A team of South Korean experts left for Japan on Sunday for an on-site inspection ahead of the planned release of radioactive water from the crippled Fukushima nuclear power plant into the ocean.
The inspection -- the first independent one by South Korean experts -- is a follow-up to the summit between South Korean President Yoon Suk Yeol and Japanese Prime Minister Fumio Kishida in Seoul earlier this month. The two leaders also met in Hiroshima earlier in the day, their third meeting in two months as bilateral relations thaw.
Nuclear Safety and Security Commission Chairperson Yoo Guk-hee, who is leading the 21-member team, said easing safety concerns of the South Korean public is part of his team's job description.
"If we take a scientific approach to explain what we saw and what we need to confirm further, then I think people will have more trust in us," Yoo told reporters at Incheon International Airport, west of Seoul.
"We have experts with decades of experience in safety regulations in radiation and nuclear power plant facilities. They are extremely knowledgeable in their areas of expertise," he added.
The team -- which includes 19 other experts in the nuclear reactor and radiation sectors and one expert in radiation in the marine environment -- will review the safety of the discharging process and check Tokyo's capability in analyzing radioactive materials.
They are due back home Friday.
The South Korean officials will first meet with representatives from relevant authorities in Japan on Monday, including the Tokyo Electric Power Co., which runs the plant, as well as the industry ministry and the Nuclear Regulation Authority.
Those meetings will be followed by an inspection of the plant on Tuesday and Wednesday. Based on their visits, the South Korean team will have in-depth discussions and Q&A sessions with Japanese officials Thursday.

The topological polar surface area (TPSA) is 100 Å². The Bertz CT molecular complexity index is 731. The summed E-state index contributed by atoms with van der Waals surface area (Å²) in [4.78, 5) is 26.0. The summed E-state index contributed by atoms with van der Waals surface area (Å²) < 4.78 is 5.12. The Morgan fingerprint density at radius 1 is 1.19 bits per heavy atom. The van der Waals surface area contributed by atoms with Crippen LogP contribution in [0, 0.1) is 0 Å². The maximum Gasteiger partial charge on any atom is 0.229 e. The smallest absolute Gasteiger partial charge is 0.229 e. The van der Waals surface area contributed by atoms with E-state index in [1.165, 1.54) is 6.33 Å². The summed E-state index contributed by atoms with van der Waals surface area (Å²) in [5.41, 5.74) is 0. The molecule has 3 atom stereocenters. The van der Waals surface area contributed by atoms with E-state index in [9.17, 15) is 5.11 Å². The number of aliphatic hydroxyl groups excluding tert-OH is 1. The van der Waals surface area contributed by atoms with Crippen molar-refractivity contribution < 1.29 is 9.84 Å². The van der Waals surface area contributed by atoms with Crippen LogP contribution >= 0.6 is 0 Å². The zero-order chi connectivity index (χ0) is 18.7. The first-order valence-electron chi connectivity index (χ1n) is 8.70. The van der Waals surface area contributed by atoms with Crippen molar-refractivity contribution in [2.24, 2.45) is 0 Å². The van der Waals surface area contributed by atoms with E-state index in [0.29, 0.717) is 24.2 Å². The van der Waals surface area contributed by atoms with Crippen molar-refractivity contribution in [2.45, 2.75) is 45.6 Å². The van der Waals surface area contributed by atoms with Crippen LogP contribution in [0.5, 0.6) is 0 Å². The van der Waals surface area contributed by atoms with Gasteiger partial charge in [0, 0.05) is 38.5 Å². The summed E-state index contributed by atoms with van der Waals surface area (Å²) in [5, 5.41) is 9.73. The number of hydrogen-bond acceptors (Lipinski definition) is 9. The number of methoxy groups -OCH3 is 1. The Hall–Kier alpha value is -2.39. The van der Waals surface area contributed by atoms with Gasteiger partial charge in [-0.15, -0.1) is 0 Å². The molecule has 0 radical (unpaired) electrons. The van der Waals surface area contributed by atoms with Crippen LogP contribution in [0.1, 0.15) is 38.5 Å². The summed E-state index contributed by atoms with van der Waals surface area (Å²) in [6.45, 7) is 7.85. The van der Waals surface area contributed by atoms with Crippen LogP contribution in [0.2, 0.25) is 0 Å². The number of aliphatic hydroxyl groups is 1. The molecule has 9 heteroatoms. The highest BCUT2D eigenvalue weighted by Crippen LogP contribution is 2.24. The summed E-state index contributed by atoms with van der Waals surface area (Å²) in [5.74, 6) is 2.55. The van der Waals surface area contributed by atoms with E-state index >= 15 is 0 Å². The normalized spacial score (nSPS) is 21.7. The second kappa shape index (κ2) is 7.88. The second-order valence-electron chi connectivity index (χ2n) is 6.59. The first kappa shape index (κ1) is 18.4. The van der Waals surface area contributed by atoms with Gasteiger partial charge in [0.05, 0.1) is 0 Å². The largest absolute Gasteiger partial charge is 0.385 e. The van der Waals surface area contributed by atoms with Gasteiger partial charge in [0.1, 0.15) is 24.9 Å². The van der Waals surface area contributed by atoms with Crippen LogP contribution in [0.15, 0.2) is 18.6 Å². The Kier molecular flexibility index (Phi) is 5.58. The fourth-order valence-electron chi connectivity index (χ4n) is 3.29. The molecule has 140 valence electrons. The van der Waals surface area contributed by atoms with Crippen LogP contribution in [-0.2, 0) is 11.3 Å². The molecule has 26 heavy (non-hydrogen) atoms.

During the examination, the delegation will have an opportunity to examine the plant's custom purification system, known as ALPS, and assess the results of the water purification process through ALPS.
"Since we have a team of the finest experts, we will check on the safety of the process based on scientific foundation and standards, without tilting in any particular direction," Yoo said. "We are thoroughly prepared, and we will leave no stone unturned."
In March 2011, a massive earthquake and subsequent tsunami damaged the Fukushima plant's cooling systems, resulting in the release of a large amount of radiation.
The plant currently stores over 1.3 million tons of water treated by ALPS. The water release is set to begin between spring and summer, and will take decades to complete, in what Japanese officials claim is an unavoidable step in the decommissioning process.
Meanwhile, the International Atomic Energy Agency (IAEA) is conducting a separate inspection. The agency has already released five reports and is scheduled to publish its final report on the multiyear safety review in late June.
Yoo explained that a South Korean expert has been participating in the IAEA inspection and that the Korea Institute of Nuclear Safety has collected three samples from the Fukushima plant.
Source: Yonhap News Agency